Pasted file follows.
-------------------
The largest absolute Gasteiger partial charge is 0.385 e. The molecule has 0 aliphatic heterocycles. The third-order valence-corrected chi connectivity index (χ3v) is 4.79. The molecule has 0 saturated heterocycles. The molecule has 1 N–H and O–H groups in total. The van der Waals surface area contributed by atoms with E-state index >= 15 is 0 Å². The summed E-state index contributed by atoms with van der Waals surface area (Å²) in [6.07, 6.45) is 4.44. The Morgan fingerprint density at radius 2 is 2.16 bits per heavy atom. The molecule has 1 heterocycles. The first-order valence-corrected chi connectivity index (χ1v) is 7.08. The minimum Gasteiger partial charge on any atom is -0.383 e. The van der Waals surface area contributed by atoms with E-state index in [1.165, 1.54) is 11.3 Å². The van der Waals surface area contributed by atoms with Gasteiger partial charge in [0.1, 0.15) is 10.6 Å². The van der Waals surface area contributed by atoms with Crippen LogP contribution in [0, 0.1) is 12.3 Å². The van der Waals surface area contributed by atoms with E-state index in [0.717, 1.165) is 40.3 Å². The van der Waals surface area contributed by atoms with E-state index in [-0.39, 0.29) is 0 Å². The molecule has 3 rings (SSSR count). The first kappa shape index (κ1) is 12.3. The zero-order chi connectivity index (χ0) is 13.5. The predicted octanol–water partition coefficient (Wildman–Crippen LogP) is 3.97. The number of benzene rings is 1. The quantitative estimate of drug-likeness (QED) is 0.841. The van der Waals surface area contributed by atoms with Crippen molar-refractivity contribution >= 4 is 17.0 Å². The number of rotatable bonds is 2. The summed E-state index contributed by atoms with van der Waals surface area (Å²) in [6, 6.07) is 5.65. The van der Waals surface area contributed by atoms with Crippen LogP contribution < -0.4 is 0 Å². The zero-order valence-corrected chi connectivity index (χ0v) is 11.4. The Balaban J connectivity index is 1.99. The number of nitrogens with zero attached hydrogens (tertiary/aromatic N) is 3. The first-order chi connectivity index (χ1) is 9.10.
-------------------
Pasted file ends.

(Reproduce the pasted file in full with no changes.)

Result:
The largest absolute Gasteiger partial charge is 0.385 e. The molecule has 0 aliphatic heterocycles. The third-order valence-corrected chi connectivity index (χ3v) is 4.79. The molecule has 0 saturated heterocycles. The molecule has 1 N–H and O–H groups in total. The van der Waals surface area contributed by atoms with E-state index >= 15 is 0 Å². The summed E-state index contributed by atoms with van der Waals surface area (Å²) in [6.07, 6.45) is 4.44. The Morgan fingerprint density at radius 2 is 2.16 bits per heavy atom. The molecule has 1 heterocycles. The first-order valence-corrected chi connectivity index (χ1v) is 7.08. The minimum Gasteiger partial charge on any atom is -0.383 e. The van der Waals surface area contributed by atoms with E-state index in [1.165, 1.54) is 11.3 Å². The van der Waals surface area contributed by atoms with Gasteiger partial charge in [0.1, 0.15) is 10.6 Å². The van der Waals surface area contributed by atoms with Crippen LogP contribution in [0, 0.1) is 12.3 Å². The van der Waals surface area contributed by atoms with E-state index in [0.717, 1.165) is 40.3 Å². The van der Waals surface area contributed by atoms with E-state index in [-0.39, 0.29) is 0 Å². The molecule has 3 rings (SSSR count). The first kappa shape index (κ1) is 12.3. The zero-order chi connectivity index (χ0) is 13.5. The predicted octanol–water partition coefficient (Wildman–Crippen LogP) is 3.97. The number of benzene rings is 1. The quantitative estimate of drug-likeness (QED) is 0.841. The van der Waals surface area contributed by atoms with Crippen molar-refractivity contribution >= 4 is 17.0 Å². The number of rotatable bonds is 2. The summed E-state index contributed by atoms with van der Waals surface area (Å²) in [6, 6.07) is 5.65. The van der Waals surface area contributed by atoms with Crippen LogP contribution < -0.4 is 0 Å². The zero-order valence-corrected chi connectivity index (χ0v) is 11.4. The Balaban J connectivity index is 1.99. The number of nitrogens with zero attached hydrogens (tertiary/aromatic N) is 3. The first-order chi connectivity index (χ1) is 9.10.